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This tragical occurrence took place at the time the Emerald was under seizure in the harbour, A verdict of wilful murder having been pronounced against young Hippesley by the coroner's inquest, a reward of one hundred pounds was offered for his apprehension, and every possible means taken to effect it. All the parties, however, escaped, after encountering much hardship, and a series of adventures, the relation of which will not perhaps be uninteresting. · In order to secure their escape, they obtained the ship’s jolly boat and four seamen, to convey them off the island ; and, through the close friendship and influence of one of the seconds, prevailed on a Mr.W. '(from whom I received these particulars) to accompany them. This gentleman's experience in maritime concerns, rendered his assistance of the greatest value; to him, therefore, they eagerly assigned the management of the boat, and after .nightfall rowed off from the island, in the direction. of the Grenadines, in the hope, on the following day, of joining the Emerald, whose

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release was hourly expected. Theycontinued rowing the whole night; the breeze was fresh, and at intervals accompanied with heavy showers, from the effects of which, and the over-dashing spray, their open boat afforded little protection. On the approach of morning they found theinselves about eight miles distant from the island, without any appearance of the Emerald preparing for sea. The sailors, from extreme fatigue, expressed themselves no longer able to row, and in the most urgent terms insisted on being put ashore. Their wishes , in this respect, it was accordingly found necessary to gratify; after which the arduous duty of rowing the boat devolved upon

Mr. W., and his weary companions, who with much difficulty succeeded in again reaching the offing, previous to broad day-light; when they rested on their oars until evening, in anxious expectation of witnessing the Emerald's approach. The appearance of night and want of provision's rendered it necessary for them to return to the shore; which having done, and seeured the boat on the beach, they cauti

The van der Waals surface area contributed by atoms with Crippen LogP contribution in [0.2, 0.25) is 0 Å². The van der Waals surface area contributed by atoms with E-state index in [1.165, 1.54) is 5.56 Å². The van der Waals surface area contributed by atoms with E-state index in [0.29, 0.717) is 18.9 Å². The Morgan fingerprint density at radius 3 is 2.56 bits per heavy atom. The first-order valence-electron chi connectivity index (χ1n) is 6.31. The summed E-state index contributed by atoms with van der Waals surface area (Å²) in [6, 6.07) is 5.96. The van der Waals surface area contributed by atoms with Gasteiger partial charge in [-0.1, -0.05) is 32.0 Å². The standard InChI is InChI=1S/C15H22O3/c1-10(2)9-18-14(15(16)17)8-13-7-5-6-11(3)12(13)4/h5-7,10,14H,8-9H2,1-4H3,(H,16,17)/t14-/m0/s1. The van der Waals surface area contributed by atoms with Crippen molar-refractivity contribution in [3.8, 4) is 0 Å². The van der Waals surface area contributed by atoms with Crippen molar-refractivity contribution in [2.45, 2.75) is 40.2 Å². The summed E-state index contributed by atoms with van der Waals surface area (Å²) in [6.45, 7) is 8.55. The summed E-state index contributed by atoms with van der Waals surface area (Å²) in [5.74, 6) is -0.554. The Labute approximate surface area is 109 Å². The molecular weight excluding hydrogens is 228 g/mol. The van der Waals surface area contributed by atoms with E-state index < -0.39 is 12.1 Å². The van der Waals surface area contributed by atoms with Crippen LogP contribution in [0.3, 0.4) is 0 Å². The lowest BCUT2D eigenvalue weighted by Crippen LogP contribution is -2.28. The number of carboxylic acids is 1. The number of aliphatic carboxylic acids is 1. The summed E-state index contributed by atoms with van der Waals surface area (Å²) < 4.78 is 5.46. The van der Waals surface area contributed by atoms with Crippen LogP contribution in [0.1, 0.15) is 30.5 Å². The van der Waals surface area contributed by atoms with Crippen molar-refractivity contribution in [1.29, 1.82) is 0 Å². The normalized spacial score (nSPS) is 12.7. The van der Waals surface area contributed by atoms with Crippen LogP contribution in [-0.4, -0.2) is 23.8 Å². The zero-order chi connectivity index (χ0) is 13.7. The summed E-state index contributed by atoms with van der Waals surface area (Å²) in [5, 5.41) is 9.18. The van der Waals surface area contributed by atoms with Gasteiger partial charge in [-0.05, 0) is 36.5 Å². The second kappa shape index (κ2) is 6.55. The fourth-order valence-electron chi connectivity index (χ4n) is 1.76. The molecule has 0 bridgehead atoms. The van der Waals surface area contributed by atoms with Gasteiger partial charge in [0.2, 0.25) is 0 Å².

ously proceeded a short distance into tné interior, where a negro hut fortunately afforded them, not only a sufficiency for their immediate wants, but also a day's supply in advance, Under this propitious shed they continued throughout the night, and at day-break returned to their boat, and again sought security in the offing. There the fugitives passed another day of fruitless expectation; during which an incessant rain not only drenched them, but likewise rendered their small stock of provisions nearly uneatable. They again, at night, , pulled in for the shore; but considering it hazardous to revisit their late lodging, they rowed in a more southerly direction, and landed upon another part of the island. No vestige of habitation or other place of shelter was here discoverable, with the exception of a spreading tamarind-tree, that grew near the beach. Under its branches they contrived to light a fire, on which they fried some meat, and rebaked a small tion of bread which had been, by the rain, a'second time converted into dough. Before sun-rise they again abandoned their covert,

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oppressed with weariness both mental and bodily; and having with difficulty relaunched the boat, once more pushed out to sea. Unable longer to endure à continuance of such hardships and suspense, they determined, should the departure of the Emerald be further protracted, on approaching her at all hazards in the afternoon, and secreting themselves, if possible, on board. To this plan they found it necessary to resort, and early in the night, having arrived along-side, Mr. W. cautiously entered the vessel through one of the ports; when he was seriously alarmed at seeing a number of soldiers laying on the decks. T'his discovery suggested the necessity of his precipitate retreat ; and having effected a safe return, the party were again pushing off, when the military officer on duty perceiving the boat, hailed it, and demanded their business ; but Mr. W. replied with so much presence of mind, as to prevent any further inquiries. They then rowed to the shore, where Mr. W.'s influence obtained them a secure asylum for the few days which intervened, prior to the Emerald's

departure, on board which they had, some hours previously, effected a private embarkation, and escaped.

The Emerald. continued at Cariacou for some time, from whence she proceeded to Saint Lucia, where having accidentally fallen in with the patriot schooner, Tiger, Colonel Hippesley and his ' remaining officers and men went on board that vessel, and sailed for the Oroonoco. Of their future proceedings or what became of them I never subsequently heard.

Mr. W., who was on board the Emerald, when she fell in with the Tiger, informed me,

when I afterwards met him at Saint Bartholomew's, that the general state of this vessel, and the appearance of her officers and crew, perfectly accorded with every account we had heard of patriot wretchedness. The captain himself was literally in rags; they were without ammunition; whatever bad provisions their stock consisted of nearly exhausted ; and their joy, he said, appeared indescribable on receiving from the Emerald a considerable supply of all those necessaries.

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